'A dark day for Australia': Church laments detention of child asylum seekers
Catholic News Agency Feb. 13, 2015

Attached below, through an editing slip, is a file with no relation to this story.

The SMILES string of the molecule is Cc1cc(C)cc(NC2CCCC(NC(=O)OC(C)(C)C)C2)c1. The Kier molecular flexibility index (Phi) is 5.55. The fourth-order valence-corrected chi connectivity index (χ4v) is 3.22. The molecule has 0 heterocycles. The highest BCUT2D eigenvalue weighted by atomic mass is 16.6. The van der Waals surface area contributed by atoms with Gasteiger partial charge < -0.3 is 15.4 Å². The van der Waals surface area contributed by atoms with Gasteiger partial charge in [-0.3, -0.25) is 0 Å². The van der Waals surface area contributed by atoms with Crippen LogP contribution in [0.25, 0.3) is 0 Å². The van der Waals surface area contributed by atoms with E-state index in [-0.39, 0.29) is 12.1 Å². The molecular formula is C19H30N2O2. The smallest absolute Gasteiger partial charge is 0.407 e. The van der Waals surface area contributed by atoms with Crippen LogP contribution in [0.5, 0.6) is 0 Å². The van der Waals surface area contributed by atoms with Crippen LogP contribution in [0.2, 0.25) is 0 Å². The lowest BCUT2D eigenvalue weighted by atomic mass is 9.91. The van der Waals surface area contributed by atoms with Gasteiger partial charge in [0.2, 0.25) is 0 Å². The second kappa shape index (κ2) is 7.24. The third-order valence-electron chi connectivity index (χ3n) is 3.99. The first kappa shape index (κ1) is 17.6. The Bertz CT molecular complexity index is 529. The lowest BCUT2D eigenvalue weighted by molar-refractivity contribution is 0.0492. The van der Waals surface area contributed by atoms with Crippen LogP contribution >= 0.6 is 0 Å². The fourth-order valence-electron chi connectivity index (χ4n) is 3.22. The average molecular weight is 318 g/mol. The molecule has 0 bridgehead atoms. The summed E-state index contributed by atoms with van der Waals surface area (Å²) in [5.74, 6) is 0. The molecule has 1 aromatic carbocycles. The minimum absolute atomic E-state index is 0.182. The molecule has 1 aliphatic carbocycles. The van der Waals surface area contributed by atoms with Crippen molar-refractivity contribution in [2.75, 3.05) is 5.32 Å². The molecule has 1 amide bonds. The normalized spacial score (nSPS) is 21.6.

A report detailing the profoundly negative effects of the long-term detention of children seeking asylum in Australia has led Church leaders there to call the government's policy “barbaric.” Asylum seekers – including children – travel by boat from Indonesia and are intercepted by the Australian navy before reaching land. They are then sent to detention camps in Papua New Guinea and Nauru, a small Micronesian nation. Many of the refugees and asylum seekers are from Afghanistan, Sri Lanka, Iraq, or Iran. The Australian Human Rights Commission released “The Forgotten Children”, an inquiry into children in immigration detention, on Feb. 11. The report details threats to the health, both mental and physical, of children detainees, some of whom have been held on Nauru for more than 19 months. The average length of detention is 17 months. In a period of 15 months, 128 detained children committed self-harm; 171 threatened self-harm; 33 reported sexual assault; and 27 went on hunger strike. “The world’s most vulnerable children are being deliberately detained and harmed for seeking asylum,” commented Fr. Maurizio Pettena, director of the Australian Catholic Migrant and Refugee Office, on Feb. 13. “It is with deep sadness that we read the findings of the report on children in detention.” Fr. Pettana called the Australian government's asylum detention policy “barbaric”, adding that “the Australian Government has thoroughly failed in its duty to care for these children.” His office added that the Australian government “deliberately detains children in dangerous places that have subsequently led to innumerable cases of mental illness, developmental delays, sexual assaults and self-harm.” The Australian Human Rights Commission visited 11 detention centers, and conducted more than 1,200 interviews with children and their parents, both those detained and those who had been released. “The findings in this report on children in detention leave no doubt about its credibility,” said Fr. Pettena. His office also noted the report emphasizes that “Australia is the only country in the world that practises the mandatory and indefinite detention of children,” which it reckoned “a clear violation of their rights under the Convention for the Rights of Children.” Fr. Pettena urged the government to take full responsibility and to release the remaining 800 children in community detention and on Nauru, saying, “All eyes are now on Australia, to see how we as a nation respond to this inquiry.” The government of Australia – led by Tony Abbott of the Liberal Party – responded to the inquiry by asking that Gillian Triggs, president of the independent Australian Human Rights Commission, resign from her post. Mark Dreyfus, a member of parliament and a former Australian attorney general, said the government's request that Triggs resign was “a disgraceful attack by the attorney general on a statutory agency in his own portfolio. The first law officer should be defending the independence of the national guardian of human rights.” The number of child immigration detainees has fallen in the last year, but 257 remain, including 119 on Nauru. The human rights commission's report found that 34 percent of the child detainees in Australia and Christmas Island have a mental health disorder severe enough to require psychiatric report, and believes the rate to be higher on Nauru. By comparison, the rate is below two percent for children in Australia at large. The Australian Catholic Migrant and Refugee Office said it has “continuously advocated against the detention of children seeking asylum in Australia.” To gain asylum in Australia many come from Afghanistan, Sri Lanka, Iraq, and Iran, sailing in dangerous conditions on conventional unsafe boats, often paying human traffickers. In their bid to reach Australia, many die in capsized boats, and many others are intercepted and sent to detention camps in Nauru or Papua New Guinea.